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Home • Armillaria mellea ELDO17 v1.0
Photo of Armillaria mellea ELDO17 v1.0
Armillaria mellea [Photo credit: László Nagy]

This genome was sequenced as part of the JGI CSP "1000 Fungal Genomes – Deep Sequencing of Ecologically-relevant Dikarya" project. Within the framework of this project, we are sequencing keystone lineages of saprophytic, mycorrhizal, and endophytic fungi that are of special ecological importance. Dozens of sequenced species were harvested from Long Term Observatories to serve as the foundation for a reference database for metagenomics of fungi and for a comprehensive survey of the soil fungal metatranscriptome.

Armillaria mellea ELDO17

Members of the genus Armillaria belong to the Physalacriaceae, a highly diverse family in the Agaricales containing white rot wood decayers and devastating tree pathogens. They cause shoestring root rot, which lead to significant losses in forest areas or woody plants, including forests, parks or vineyards, among others, mostly in the temperate zone. The infection is usually characterized by presence of rhizomorphs and mycelial mats between the bark and cambium layer of the host root. Rhizomorphs are shoestring-like multicellular structures, which are analogous to plant roots in appearance and forage for food by spreading inside the soil. Armillaria spp. produce macroscopic fruiting bodies that are edible and known as honey mushrooms. Many existing individuals of Armillaria are believed to be the largest and oldest terrestrial organisms known on earth.

We aim to sequence the genomes of several Armillaria strains with lifestyles ranging from aggressive pathogens to white-rot saprotrophs. This will allow us to gain insights into the evolution of pathogenicity and the mechanisms of interaction between Armillaria and their host trees. It will further help understanding the biology of these species, including their strategies for host invasion, for wood decay, and the development of rhizomorphs and fruiting bodies. We hope these resources will open the door for developing efficient management strategies for limiting the spread and damage to forest ecosystems.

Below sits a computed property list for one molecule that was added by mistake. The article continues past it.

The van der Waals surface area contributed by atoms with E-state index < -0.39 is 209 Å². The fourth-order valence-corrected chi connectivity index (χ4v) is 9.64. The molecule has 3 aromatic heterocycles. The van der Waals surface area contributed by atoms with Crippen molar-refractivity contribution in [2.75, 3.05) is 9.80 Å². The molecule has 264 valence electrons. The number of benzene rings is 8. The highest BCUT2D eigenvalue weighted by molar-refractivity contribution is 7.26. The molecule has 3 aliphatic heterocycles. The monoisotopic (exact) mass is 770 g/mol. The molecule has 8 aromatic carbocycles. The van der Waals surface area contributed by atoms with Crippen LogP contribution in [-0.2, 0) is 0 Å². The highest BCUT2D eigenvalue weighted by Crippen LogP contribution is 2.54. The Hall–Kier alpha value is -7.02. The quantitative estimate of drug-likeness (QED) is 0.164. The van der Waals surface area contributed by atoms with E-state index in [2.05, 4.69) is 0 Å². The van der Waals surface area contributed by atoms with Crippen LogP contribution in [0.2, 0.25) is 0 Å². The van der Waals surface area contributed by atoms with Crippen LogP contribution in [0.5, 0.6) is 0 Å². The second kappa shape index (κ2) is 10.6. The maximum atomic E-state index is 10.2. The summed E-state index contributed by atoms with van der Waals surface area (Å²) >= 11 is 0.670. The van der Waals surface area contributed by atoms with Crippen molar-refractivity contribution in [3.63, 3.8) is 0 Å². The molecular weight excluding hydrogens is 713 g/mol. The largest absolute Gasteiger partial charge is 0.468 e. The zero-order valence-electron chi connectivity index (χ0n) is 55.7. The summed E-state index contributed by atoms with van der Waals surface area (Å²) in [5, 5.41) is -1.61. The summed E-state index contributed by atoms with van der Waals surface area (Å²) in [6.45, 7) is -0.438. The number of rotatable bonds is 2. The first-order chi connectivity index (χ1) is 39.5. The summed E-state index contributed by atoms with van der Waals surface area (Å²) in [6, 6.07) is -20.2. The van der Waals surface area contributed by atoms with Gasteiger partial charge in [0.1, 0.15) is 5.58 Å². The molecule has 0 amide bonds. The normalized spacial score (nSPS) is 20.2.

Armillaria mellea is the most intensely researched Armillaria species. In nature, it is common and widespread across Europe, Britain, Ireland and also in many other parts of the world including North America, Africa and Asia. The species can either be homothallic (as found across Japan and Africa); or heterothallic (found across Europe and North America); however, the strain sequenced is a heterothallic isolate ELDO17 collected from the western US. A. mellea is an aggressive pathogen in temperate forests. It is known to cause root rot disease in a wide range of hosts, where it is found as clumped clusters at the base of living or dead trees. Apart from its pathogenic potential, A. mellea has also been reported to form symbiotic relationships with members of Orchidaceae (e.g. Gastrodia elata) by engaging in energy metabolism and tuber growth.

The 1KFG project is a large collaborative effort aiming for master publication(s). Please do contact the PI for 1KFG - Deep Sequencing of Ecologically-relevant Dikarya (Dr. Francis Martin) for permission prior to the use of any data in publications.